The short-selling firm Hindenburg Research has published a new report alleging that startup electric truckmaker Lordstown Motors has been exaggerating customer demand to aid in fundraising. CEO Steve Burns has claimed that Lordstown already has more than 100,000 pre-orders—enough to keep its Ohio factory busy for more than a year once the company starts production. In reality, these pre-orders are non-binding. And Hindenburg claims that some of the supposed customers don’t seem to have the financial resources to make good on their multi-million dollar orders even if they wanted to.
Hindenburg is in the business of selling a company’s stock short and then publishing damaging research about the firm. If the stock falls, the company makes a profit. That strategy seems to be working with Lordstown. As I write this, Lordstown’s stock is down about 15 percent for the day.
The company made its name with a September exposé of another electric truckmaker, Nikola. Hindenburg’s report revealed that a promotional video of the Nikola One truck “in motion” actually showed it rolling down a hill, with the camera tilted slightly so it appeared to be driving on level ground. Nikola’s stock has fallen about 60 percent since Hindenburg published its initial report.
Nikola and Lordstown are part of a larger phenomenon of companies in the electric vehicle sector—and related sectors like lidar for self-driving cars—taking their stock public via Special Purpose Acquisition Companies (SPAC). Investors have given some of these companies extremely aggressive valuations, betting that one of them will become the next Tesla. This frothy financial environment means there are big potential rewards for a startup that overhypes its early accomplishments.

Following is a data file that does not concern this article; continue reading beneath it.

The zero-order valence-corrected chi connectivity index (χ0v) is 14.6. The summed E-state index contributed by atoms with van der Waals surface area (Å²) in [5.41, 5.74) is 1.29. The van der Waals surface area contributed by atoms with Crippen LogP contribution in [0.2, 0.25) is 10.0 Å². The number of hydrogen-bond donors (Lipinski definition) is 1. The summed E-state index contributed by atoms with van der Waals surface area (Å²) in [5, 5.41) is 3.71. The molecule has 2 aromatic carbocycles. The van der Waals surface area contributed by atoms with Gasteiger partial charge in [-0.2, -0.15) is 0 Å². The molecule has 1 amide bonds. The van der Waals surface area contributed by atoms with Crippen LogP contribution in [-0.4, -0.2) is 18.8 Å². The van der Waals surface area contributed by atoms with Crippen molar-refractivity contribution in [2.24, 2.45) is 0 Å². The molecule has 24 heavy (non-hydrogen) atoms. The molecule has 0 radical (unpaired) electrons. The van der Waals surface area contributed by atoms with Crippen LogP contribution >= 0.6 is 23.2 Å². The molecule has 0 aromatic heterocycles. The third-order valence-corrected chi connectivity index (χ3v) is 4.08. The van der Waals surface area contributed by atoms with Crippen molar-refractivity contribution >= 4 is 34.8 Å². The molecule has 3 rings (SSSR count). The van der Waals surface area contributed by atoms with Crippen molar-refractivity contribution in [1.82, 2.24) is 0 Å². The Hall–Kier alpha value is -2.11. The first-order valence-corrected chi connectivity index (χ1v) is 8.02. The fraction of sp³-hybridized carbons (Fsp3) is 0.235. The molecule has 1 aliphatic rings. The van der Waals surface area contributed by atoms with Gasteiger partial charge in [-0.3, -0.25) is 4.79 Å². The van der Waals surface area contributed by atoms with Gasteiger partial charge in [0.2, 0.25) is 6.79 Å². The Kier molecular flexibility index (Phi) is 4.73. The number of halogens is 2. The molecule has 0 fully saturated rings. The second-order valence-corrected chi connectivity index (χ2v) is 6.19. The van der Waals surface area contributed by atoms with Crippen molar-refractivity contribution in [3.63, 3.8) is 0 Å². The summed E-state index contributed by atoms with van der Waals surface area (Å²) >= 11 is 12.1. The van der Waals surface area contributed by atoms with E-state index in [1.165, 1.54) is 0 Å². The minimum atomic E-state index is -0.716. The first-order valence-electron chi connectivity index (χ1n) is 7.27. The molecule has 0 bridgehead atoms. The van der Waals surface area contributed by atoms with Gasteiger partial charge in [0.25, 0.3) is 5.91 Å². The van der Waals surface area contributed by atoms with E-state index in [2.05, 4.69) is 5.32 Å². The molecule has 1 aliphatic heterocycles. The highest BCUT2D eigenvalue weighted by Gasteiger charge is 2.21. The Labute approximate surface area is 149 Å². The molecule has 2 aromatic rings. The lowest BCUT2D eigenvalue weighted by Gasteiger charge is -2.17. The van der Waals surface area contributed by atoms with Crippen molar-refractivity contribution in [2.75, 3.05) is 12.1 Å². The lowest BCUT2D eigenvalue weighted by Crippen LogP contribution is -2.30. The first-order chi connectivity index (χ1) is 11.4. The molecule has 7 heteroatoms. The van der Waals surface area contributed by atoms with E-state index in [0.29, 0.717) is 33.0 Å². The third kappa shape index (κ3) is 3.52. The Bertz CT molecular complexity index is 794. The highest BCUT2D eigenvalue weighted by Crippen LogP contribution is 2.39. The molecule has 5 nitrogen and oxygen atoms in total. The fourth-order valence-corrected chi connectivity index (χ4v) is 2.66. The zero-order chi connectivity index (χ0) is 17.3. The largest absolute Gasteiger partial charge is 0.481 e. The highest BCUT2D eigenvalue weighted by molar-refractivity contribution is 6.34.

Hindenburg says Lordstown’s order book has a lot of hot air
In an interview with the Wall Street Journal following Hindenburg’s report, Burns acknowledged that the company’s pre-orders were non-binding.
“If a guy signed a piece of paper that said, ‘I think I can move x-thousand of them,’ we believe them. But it’s not in blood,” Burns said. “We are not stating these are orders and have never stated that.”
Hindenburg begs to differ. The firm notes that during an appearance on Jim Cramer’s CNBC show last November, Burns boasted that Lordstown had 50,000 pre-orders. Cramer was impressed.
“It seems as if some of these orders are from solid—Duke Energy, First Energy—these people are not going to be walking away,” Cramer said. “They are committed.”
“Right. Yeah. All of them,” Burns responded. He later described them as “very serious orders.”
Hindenburg’s research suggested that some of the orders weren’t so serious. Last December, a Texas green consulting firm called E Squared placed an order for 14,000 of Lordstown’s Endurance electric trucks. The E Squared website doesn’t list the firm’s employees, and LinkedIn lists only two employees for E Squared, including CEO Tim Grosse. An obvious question is how a small consulting firm is going to finance the purchase of 14,000 trucks.
In an email to Ars, Grosse denounced the Hindenburg report as a “smear campaign to profit short-selling the stock.” But he didn’t respond to follow-up emails or phone calls seeking details.
A February article in Charged Fleet explained what E Squared is planning to do with thousands of Endurance trucks. E Squared is hoping to build a business leasing pickup trucks to city governments and other large customers that want to transition to zero-emission vehicle fleets. Grosse claims that he has $8 billion in capital commitments to support the vehicle-licensing program, though he doesn’t provide details on who is providing the capital or on what terms.